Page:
Are passwords our best security option?

When even the most careful and security-minded PC users fall prey to password thieves, you have to think that there must be a better way.

Last week, Steve Bass described in his TechBite newsletter how someone cracked into his PayPal account, hitting him up for $400. Fortunately, Steve caught the theft in time to have the bogus charge reversed, but reading about Steve's experience made my blood turn cold.

The fact is, people get their online accounts pilfered every day. But this is Steve Bass we're talking about. I learned more about PC security from Steve while we worked together at PC World than I have picked up from any other 10 so-called experts. I know how careful he is when making purchases at the corner grocery store, let alone on Web sites.

If Steve Bass can have his virtual pocket picked, it can happen to anyone--and I mean anyone. When I finished reading Steve's tale of woe, I was left thinking, "There's gotta be a better way."

Well, for right now, maybe there isn't a better way to protect ourselves online than using strong passwords that we change regularly. About a year ago, I presented several tips on using passwords . Steve's article goes that blog post one better by including links to Microsoft's password checker and instructions from the company on how to craft strong passwords.

I'm willing to accept the fact that passwords are the best data-security option today, but they're far from perfect, primarily because of the human factor. Either our passwords are too easy to guess or we're too willing to share them, whether inadvertently (by writing them down where others can find them) or on purpose.

My notebook computer (which is currently in the shop; more on that later this week) has a fingerprint scanner embedded in the case. I used this scanner to log into my Windows account for many months, but then the reader started to flake off, refusing to accept my finger swipes and requiring that I type in my password anyway.

It didn't take long for me to abandon the fingerprint reader entirely. I have a feeling that other password alternatives--biometric or otherwise--have similar shortcomings. It might be possible to make one of these access-control technologies more reliable, but doing so could make the cost prohibitive for PC vendors.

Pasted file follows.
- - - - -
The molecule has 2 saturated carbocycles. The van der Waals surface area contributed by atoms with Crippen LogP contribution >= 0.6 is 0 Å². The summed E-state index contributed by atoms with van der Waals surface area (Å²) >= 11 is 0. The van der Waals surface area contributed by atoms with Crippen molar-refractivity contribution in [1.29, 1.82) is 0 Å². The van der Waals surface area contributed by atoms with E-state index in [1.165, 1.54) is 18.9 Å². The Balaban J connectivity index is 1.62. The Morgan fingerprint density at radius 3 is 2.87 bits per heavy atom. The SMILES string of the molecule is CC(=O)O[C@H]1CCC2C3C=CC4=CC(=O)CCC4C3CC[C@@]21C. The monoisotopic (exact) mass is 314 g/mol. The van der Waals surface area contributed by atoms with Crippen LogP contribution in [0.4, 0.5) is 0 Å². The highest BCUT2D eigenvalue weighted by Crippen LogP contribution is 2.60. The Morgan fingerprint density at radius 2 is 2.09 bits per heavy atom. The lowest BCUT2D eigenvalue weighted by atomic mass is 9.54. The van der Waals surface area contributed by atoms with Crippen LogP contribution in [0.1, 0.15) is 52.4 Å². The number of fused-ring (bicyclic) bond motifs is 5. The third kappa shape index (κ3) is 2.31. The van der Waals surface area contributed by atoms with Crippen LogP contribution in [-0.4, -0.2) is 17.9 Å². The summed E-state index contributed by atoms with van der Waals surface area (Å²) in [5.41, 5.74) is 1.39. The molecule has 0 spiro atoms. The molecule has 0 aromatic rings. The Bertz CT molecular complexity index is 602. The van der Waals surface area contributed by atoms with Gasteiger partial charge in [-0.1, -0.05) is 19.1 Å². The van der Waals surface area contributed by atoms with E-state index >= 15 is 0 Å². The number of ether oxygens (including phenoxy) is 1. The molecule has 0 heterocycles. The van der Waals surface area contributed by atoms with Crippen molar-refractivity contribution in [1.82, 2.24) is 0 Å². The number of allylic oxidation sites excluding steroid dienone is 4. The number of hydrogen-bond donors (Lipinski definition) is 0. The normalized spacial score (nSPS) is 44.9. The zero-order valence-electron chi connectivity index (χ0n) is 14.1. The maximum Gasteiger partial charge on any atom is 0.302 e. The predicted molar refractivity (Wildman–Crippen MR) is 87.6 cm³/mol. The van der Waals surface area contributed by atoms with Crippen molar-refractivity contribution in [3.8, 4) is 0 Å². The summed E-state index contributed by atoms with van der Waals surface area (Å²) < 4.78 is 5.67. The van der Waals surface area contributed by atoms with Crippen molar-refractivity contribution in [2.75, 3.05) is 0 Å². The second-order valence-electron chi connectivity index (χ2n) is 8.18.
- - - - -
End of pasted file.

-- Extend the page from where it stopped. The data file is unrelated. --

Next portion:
Since we'll likely be relying on passwords to secure our systems and data for some time to come, we need to keep in mind that cyberthieves are getting trickier and trickier in the techniques they devise to coax our passwords out of us. Even as we become more mindful of the attempts to steal our passwords, we have to prepare for the day when ours will fall into the wrong hands.

Keep a close eye on those credit-card statements and charges to online accounts. Don't hesitate to contact the financial institution involved if you suspect you've been victimized. Don't think that a strong password--or even a world-class password-management utility such as RoboForm--is all the protection you need on the Web. (You can read more about RoboForm and Siber Systems' other password-management products in Steve's newsletter.)

About the author

    Dennis O'Reilly began writing about workplace technology as an editor for Ziff-Davis' Computer Select, back when CDs were new-fangled, and IBM's PC XT was wowing the crowds at Comdex. He spent more than seven years running PC World's award-winning Here's How section, beginning in 2000. O'Reilly has written about everything from web search to PC security to Microsoft Excel customizations. Along with designing, building, and managing several different web sites, Dennis created the Travel Reference Library, a database of travel guidebook reviews that was converted to the web in 1996 and operated through 2000.

     

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